Secret Government Communications Cables Buried Around Washington, DC
This part happens all the time: A construction crew putting up an office building in the heart of Tysons Corner a few years ago hit a fiber optic cable no one knew was there.
This part doesn’t: Within moments, three black sport-utility vehicles drove up, a half-dozen men in suits jumped out and one said, “You just hit our line.”
Whose line, you may ask? The guys in suits didn’t say, recalled Aaron Georgelas, whose company, the Georgelas Group, was developing the Greensboro Corporate Center on Spring Hill Road. But Georgelas assumed that he was dealing with the federal government and that the cable in question was “black” wire—a secure communications line used for some of the nation’s most secretive intelligence-gathering operations.
Black wire is one of the looming perils of the massive construction that has come to Tysons, where miles and miles of secure lines are thought to serve such nearby agencies as the Office of the Director of National Intelligence, the National Counterterrorism Center and, a few miles away in McLean, the Central Intelligence Agency. After decades spent cutting through red tape to begin work on a Metrorail extension and the widening of the Capital Beltway, crews are now stirring up tons of dirt where the black lines are located.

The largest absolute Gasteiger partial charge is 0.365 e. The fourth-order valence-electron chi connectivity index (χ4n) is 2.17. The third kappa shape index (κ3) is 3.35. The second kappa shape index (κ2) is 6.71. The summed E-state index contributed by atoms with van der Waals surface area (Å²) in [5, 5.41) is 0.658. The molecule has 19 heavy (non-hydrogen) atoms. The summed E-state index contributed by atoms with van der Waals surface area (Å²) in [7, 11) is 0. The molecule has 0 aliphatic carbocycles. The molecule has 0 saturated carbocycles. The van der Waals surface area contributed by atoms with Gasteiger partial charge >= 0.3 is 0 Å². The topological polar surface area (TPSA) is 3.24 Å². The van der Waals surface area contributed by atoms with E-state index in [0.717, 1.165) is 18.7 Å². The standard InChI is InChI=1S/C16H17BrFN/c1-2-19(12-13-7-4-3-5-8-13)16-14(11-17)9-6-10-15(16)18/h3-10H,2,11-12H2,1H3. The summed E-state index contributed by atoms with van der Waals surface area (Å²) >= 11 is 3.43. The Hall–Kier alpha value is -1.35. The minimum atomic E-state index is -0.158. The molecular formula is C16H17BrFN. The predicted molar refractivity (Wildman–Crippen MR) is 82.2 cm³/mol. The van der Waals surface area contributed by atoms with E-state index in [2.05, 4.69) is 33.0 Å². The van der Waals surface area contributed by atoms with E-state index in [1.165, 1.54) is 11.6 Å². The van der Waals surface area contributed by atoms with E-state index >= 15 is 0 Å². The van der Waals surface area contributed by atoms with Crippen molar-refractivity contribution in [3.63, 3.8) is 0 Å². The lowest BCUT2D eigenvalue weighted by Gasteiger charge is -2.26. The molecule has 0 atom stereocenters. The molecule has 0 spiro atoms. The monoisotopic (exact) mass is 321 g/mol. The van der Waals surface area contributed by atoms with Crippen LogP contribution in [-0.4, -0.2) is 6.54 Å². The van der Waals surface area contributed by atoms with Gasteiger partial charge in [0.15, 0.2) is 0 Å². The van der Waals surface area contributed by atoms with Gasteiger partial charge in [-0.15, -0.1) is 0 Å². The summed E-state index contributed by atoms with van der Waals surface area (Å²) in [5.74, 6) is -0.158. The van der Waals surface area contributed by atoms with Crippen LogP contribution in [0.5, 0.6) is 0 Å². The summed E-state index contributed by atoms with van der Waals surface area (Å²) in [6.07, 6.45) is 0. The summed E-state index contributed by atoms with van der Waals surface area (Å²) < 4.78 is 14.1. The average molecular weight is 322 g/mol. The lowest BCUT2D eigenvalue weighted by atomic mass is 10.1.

“Yeah, we heard about the black SUVs,” said Paul Goguen, the engineer in charge of relocating electric, gas, water, sewer, cable, telephone and other communications lines to make way for Metro through Tysons. “We were warned that if they were hit, the company responsible would show up before you even had a chance to make a phone call.”
So if I want to stop a construction project in the DC area, all I need to do is drive up in a black SUV, wear a suit and sunglasses, and refuse to identify myself.